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Read and listen to all five dispatches of the The Backyard Stories. The Backyard Stories is a new podcast and written column, in partnership with Protect Our Winters (POW), following athletes and local food advocates who are deeply invested in their home ecosystems – their backyards.
The seasons of my life have been shaped by potatoes for over a decade. My family’s farm, Mythic Farm, grows potatoes for other farmers and gardeners to plant as seed.
Spoiler alert? A seed potato is actually just a potato. And if you have ever kept a potato in your kitchen then you have probably seen firsthand what it looks like when a potato wants to grow – it sends out pale tendrils to seek dirt to make a new potato.
On our farm we plant in May, harvest in September, store the potatoes over winter, then ship them off to other farmers and home gardeners in the spring. All the while, I eat potatoes, nearly every day. I never get tired of creating new ways to feed myself and my family potatoes. A recipe I am most proud of is Potato Chocolate Chip Cookies.
There are so many delicious variations on chocolate chip cookies out there. Some are crispy. Some are chewy. Some are crunchy. Adding potato to this basic cookie gives it a barely-cooked consistency without the dough bomb, punch-in-the-gut feeling of undercooked cookies.
The idea of using potatoes in baking has been with me for a while, since I started baking with squash, sweet potatoes, and tropical fruits like bananas. Starchy, moist, sweetness, volume: these are all things that roots, squashes, and fruit add to leavened cakes, cookies and breads.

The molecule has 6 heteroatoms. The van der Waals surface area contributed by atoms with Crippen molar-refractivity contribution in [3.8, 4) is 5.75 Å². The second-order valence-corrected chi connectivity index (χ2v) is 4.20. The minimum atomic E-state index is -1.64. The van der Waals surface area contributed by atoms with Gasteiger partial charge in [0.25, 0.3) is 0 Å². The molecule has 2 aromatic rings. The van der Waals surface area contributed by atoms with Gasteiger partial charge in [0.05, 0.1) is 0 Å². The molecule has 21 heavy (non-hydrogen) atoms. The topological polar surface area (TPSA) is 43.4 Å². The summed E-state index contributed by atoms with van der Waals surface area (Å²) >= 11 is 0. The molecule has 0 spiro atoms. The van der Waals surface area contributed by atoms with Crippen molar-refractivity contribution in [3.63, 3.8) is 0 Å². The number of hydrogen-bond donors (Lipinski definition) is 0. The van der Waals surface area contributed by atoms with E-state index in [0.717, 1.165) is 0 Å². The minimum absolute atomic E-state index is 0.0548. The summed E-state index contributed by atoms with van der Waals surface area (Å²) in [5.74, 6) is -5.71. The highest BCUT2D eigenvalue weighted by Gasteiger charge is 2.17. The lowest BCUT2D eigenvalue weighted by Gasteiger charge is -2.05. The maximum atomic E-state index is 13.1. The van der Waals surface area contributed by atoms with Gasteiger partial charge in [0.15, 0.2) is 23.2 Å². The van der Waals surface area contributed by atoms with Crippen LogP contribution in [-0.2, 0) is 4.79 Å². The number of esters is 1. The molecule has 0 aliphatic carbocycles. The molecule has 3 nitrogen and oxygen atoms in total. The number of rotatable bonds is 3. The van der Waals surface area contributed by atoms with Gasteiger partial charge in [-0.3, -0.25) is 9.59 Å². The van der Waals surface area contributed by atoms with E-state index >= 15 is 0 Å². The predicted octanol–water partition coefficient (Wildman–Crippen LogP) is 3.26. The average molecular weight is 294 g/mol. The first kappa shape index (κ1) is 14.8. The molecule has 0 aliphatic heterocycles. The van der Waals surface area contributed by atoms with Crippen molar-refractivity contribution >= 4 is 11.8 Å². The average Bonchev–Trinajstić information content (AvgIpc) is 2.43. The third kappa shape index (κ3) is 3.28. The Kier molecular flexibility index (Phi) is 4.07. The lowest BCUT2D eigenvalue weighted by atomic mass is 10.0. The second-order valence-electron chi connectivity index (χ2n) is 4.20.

I have come across a few potato cookie recipes that call for dehydrated potatoes or instant mashed potatoes, but this potato chocolate chip cookie recipe uses fresh boiled potatoes brought to a doughy consistency either with a dough hook or dough blade on a mixer, or a food processor. Getting the cooked potato into a sticky, doughy consistency is an important part of what makes these cookies so moist.
I used a yellow skin yellow flesh variety called ONEIDA GOLD, which has a starchy, waxy consistency, similar to Yukon Gold. You can use any yellow potato variety.
These cookies hold together well, which makes them good for putting in a running pack or pocket of your windbreaker.
- Peel potatoes and boil until they can be pierced with a fork. Cool for 15 minutes. In a food processor or mixer, use dough hook or dough blade to work potatoes into a sticky ball – about 1 minute.
- Preheat oven to 350 degrees.
- In a large mixing bowl, add ball of potato, sugars, eggs, butter/oil, and vanilla. Beat with hand beater or mixer until potato is fully incorporated. Add flour, baking soda, and salt. Mix with beaters until smooth and dry ingredients are incorporated.
- Use a wooden spoon to stir in chocolate chips. Place golf ball size balls of dough on baking sheets in rows of 3 across and 4 down – about 2 inches apart. Bake for 8-10 minutes or until BARELY DONE.
- Store at room temperature wrapped in a clean cloth or in an airtight container.